In Mindset, Carol Dweck, a psychology professor at Stanford, provides a powerful discussion on the effects that mindset can have on results. The book discusses the distinction between a fixed and growth mindset and the ways that having a growth mindset can lead to both increased motivation and productivity. Understanding a growth mindset can help your team better receive constructive criticism while also better equipping them to be coaches who effectively inspire their team to realize their full potential.
One of Simon Sinek’s five books about leadership, motivation, and organizational success, Start With Why is a good read to center your team and organization. The book’s premise is simple – the best way to inspire your team and leaders is to constantly put the purpose – or the why – before either the process or the product. Reading this will help your team remained focused on your why, and help equip them to spread this mindset throughout your organization.
3. Getting Things Done: The Art of Stress-Free Productivity by David Allen
In Getting Things Done, David Allen argues that our productivity is directly proportional to our ability to relax. He asserts that to perform at our highest, our mind needs to be clear and our thoughts organized. This is a concept that makes good sense, but is hard to implement. Getting Things Done gives some practical tips to make this an organizational priority and habit.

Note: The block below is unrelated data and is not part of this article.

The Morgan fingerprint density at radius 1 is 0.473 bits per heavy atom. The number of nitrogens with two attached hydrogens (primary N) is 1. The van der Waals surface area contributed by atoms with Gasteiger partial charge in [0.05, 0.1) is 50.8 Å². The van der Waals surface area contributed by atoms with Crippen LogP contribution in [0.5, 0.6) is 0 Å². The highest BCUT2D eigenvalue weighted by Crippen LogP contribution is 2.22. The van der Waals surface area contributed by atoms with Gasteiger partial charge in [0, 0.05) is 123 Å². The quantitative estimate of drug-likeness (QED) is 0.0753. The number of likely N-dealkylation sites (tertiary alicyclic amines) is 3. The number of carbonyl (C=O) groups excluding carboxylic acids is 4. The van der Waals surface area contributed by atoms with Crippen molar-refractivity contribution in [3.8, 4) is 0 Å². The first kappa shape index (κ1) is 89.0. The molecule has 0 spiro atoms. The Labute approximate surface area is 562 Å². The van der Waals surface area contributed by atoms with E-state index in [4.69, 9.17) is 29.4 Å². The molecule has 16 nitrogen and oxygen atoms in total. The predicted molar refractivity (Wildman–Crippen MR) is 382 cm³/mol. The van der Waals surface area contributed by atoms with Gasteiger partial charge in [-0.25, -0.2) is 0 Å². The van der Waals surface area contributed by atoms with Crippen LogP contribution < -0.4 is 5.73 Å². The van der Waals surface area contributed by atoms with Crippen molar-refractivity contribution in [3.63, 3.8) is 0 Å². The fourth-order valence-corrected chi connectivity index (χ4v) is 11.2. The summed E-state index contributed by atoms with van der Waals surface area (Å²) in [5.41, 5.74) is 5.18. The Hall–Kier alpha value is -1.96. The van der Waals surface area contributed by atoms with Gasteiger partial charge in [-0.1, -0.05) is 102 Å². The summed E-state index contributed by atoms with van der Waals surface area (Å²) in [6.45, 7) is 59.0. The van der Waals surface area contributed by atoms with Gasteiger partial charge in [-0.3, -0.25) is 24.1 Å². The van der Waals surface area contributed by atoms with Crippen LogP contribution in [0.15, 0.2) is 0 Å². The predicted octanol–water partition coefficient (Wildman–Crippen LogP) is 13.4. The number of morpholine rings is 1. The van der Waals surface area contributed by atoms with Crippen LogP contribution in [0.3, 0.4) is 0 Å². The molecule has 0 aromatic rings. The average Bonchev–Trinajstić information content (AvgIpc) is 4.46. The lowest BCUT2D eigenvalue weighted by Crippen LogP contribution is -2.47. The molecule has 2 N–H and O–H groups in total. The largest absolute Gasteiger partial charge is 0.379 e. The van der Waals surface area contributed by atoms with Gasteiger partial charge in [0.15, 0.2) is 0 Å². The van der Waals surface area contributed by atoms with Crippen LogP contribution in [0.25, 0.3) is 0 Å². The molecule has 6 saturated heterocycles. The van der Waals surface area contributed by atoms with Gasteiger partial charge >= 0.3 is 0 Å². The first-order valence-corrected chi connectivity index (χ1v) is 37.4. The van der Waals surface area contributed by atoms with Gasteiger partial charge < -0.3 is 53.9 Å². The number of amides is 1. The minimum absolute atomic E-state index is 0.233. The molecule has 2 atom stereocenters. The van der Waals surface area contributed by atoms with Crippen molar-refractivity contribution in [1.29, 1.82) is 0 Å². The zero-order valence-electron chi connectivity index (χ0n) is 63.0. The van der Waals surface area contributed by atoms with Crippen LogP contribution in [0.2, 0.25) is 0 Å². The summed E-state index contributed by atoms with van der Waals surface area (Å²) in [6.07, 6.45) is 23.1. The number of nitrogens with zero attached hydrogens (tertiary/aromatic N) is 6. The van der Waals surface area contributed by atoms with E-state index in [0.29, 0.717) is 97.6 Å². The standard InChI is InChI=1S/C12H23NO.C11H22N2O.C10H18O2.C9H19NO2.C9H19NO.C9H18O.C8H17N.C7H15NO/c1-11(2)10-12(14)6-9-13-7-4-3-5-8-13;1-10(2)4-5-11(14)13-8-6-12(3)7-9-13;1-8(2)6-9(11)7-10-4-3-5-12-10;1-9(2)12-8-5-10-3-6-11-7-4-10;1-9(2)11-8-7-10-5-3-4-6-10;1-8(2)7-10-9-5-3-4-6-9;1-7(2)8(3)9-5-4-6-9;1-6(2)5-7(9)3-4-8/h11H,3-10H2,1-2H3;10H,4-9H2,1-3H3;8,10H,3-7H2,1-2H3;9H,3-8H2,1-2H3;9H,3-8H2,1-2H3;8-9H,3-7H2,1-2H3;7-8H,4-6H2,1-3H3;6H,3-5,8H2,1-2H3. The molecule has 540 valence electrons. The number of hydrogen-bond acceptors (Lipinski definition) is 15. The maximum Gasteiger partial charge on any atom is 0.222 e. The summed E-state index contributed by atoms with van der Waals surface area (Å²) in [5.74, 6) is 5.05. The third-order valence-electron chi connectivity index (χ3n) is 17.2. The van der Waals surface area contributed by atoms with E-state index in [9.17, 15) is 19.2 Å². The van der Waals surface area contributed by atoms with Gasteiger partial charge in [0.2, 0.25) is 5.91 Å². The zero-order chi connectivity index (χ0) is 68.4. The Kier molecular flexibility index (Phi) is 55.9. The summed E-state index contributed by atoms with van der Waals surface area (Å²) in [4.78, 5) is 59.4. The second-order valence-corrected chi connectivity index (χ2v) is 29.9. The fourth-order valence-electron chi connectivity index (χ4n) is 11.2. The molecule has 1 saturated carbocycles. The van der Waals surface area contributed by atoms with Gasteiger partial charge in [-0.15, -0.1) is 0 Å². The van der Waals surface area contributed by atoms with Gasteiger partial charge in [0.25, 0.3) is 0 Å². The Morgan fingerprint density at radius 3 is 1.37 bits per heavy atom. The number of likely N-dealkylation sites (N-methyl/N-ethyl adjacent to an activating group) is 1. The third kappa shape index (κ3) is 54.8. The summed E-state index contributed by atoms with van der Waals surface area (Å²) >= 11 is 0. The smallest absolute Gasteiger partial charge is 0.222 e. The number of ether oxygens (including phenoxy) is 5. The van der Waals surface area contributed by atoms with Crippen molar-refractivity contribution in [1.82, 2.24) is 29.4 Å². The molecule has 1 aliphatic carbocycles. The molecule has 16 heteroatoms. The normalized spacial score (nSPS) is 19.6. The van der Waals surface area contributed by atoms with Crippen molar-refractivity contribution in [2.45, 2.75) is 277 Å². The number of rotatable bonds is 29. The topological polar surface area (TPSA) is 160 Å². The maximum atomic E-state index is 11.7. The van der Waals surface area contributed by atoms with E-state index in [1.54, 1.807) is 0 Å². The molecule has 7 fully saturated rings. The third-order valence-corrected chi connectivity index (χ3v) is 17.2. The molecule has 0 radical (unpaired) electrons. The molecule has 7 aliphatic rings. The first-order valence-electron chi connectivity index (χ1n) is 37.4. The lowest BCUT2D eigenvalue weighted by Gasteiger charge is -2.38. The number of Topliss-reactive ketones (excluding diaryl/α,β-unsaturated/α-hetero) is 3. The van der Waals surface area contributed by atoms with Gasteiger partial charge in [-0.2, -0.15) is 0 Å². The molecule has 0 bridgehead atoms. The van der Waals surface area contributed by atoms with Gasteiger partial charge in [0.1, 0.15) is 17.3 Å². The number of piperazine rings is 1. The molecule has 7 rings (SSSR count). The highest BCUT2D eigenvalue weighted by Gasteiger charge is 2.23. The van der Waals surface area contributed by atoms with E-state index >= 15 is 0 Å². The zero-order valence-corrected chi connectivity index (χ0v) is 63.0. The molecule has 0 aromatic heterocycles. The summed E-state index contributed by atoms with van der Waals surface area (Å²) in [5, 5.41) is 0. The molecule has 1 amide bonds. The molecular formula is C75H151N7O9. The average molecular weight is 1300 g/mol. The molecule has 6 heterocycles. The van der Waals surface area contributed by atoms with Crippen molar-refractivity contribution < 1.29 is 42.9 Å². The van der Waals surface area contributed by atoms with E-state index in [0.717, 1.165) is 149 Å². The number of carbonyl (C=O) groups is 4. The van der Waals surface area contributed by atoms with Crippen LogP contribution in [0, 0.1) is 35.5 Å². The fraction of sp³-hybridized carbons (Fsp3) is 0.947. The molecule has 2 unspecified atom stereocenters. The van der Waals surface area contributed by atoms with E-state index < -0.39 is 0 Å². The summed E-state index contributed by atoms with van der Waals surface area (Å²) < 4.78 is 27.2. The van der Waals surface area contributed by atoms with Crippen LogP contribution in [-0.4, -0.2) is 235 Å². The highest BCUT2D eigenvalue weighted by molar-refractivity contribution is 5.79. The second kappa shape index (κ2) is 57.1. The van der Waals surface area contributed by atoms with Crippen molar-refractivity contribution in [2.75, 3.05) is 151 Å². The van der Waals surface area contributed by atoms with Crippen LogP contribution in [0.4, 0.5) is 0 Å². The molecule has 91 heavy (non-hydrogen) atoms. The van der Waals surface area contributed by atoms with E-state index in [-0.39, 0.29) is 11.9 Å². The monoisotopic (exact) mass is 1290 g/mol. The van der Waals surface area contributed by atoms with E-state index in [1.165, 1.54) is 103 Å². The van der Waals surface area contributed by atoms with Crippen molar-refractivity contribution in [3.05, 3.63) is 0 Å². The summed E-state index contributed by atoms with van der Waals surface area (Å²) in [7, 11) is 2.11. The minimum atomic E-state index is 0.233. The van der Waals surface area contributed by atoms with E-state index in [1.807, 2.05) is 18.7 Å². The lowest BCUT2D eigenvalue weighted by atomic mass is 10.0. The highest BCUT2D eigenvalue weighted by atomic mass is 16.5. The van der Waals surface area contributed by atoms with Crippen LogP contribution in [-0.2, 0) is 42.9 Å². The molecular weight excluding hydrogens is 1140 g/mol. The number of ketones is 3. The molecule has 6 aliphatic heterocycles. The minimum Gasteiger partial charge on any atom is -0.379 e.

4. Leadership and Self-Deception: Getting Out Of The Box by the Arbinger Institute
Leadership and Self-Deception looks at how blind spots and self-deception are at the center of most all leadership problems. The book helps readers identify their own self-deceptions, and provides advice on how to eliminate them. Also helpful for teams is the book’s research-based studies about an organization’s self-deceptions. This book is insightful, and provides a powerful subject matter to help your team better get to know themselves and each other.
5. Drive: The Surprising Truth About What Motivates Us by Daniel Pink
In Drive, Daniel Pink upends much about what we think motivates employees by arguing that humans are not motivated by salary or other extrinsic factors but instead are motivated by intrinsic factors. Based on research done at MIT, Pink concludes that extrinsic motivators – salary, bonuses, fear of punishment – only provide motivation for the most basic tasks. To motivate employees beyond these, managers need to keep three factors in mind: autonomy, mastery, and purpose. Keeping these intrinsic desires central will help lead to increased satisfaction and performance.
Whatever the book, article or subject matter, reading should be a priority for all of your executive team (and organization). Model this by being a prolific reader and regularly sharing about what you learn. Further help make this a part of your culture by having all of your executive or leadership team regularly reading and discussing a book. Time is precious, but the minutes your team spends reading meaningful articles and books will be well worth the professional and personal development that comes from them.